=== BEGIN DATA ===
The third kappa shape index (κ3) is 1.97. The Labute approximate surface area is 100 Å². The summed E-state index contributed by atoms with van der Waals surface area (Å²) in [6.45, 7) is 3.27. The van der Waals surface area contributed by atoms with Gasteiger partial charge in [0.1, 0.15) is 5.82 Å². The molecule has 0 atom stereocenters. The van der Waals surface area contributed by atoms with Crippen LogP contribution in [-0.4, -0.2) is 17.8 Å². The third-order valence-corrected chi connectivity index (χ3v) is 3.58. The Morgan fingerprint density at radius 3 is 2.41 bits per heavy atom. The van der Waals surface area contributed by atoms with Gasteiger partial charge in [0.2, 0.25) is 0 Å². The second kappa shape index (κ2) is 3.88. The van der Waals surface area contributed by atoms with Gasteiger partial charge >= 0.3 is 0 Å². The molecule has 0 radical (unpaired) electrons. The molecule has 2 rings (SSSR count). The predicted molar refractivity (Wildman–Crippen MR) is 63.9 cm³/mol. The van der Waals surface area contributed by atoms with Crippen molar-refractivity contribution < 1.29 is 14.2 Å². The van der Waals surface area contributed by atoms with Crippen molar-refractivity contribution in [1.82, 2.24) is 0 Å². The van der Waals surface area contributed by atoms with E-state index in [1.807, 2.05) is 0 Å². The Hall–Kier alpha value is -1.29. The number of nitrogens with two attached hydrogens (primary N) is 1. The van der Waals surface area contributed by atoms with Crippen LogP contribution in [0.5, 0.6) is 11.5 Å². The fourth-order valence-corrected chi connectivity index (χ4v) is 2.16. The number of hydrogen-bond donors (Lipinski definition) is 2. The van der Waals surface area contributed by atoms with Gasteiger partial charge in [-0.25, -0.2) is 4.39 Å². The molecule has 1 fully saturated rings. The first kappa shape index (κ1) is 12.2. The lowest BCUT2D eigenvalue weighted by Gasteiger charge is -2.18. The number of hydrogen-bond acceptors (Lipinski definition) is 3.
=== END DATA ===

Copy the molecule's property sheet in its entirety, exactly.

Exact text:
The third kappa shape index (κ3) is 1.97. The Labute approximate surface area is 100 Å². The summed E-state index contributed by atoms with van der Waals surface area (Å²) in [6.45, 7) is 3.27. The van der Waals surface area contributed by atoms with Gasteiger partial charge in [0.1, 0.15) is 5.82 Å². The molecule has 0 atom stereocenters. The van der Waals surface area contributed by atoms with Crippen LogP contribution in [-0.4, -0.2) is 17.8 Å². The third-order valence-corrected chi connectivity index (χ3v) is 3.58. The Morgan fingerprint density at radius 3 is 2.41 bits per heavy atom. The van der Waals surface area contributed by atoms with Gasteiger partial charge in [0.2, 0.25) is 0 Å². The second kappa shape index (κ2) is 3.88. The van der Waals surface area contributed by atoms with Gasteiger partial charge >= 0.3 is 0 Å². The molecule has 0 radical (unpaired) electrons. The molecule has 2 rings (SSSR count). The predicted molar refractivity (Wildman–Crippen MR) is 63.9 cm³/mol. The van der Waals surface area contributed by atoms with Crippen molar-refractivity contribution < 1.29 is 14.2 Å². The van der Waals surface area contributed by atoms with Crippen molar-refractivity contribution in [1.82, 2.24) is 0 Å². The van der Waals surface area contributed by atoms with E-state index in [1.807, 2.05) is 0 Å². The Hall–Kier alpha value is -1.29. The number of nitrogens with two attached hydrogens (primary N) is 1. The van der Waals surface area contributed by atoms with Crippen LogP contribution in [0.5, 0.6) is 11.5 Å². The fourth-order valence-corrected chi connectivity index (χ4v) is 2.16. The number of hydrogen-bond donors (Lipinski definition) is 2. The van der Waals surface area contributed by atoms with Gasteiger partial charge in [-0.25, -0.2) is 4.39 Å². The molecule has 1 fully saturated rings. The first kappa shape index (κ1) is 12.2. The lowest BCUT2D eigenvalue weighted by Gasteiger charge is -2.18. The number of hydrogen-bond acceptors (Lipinski definition) is 3.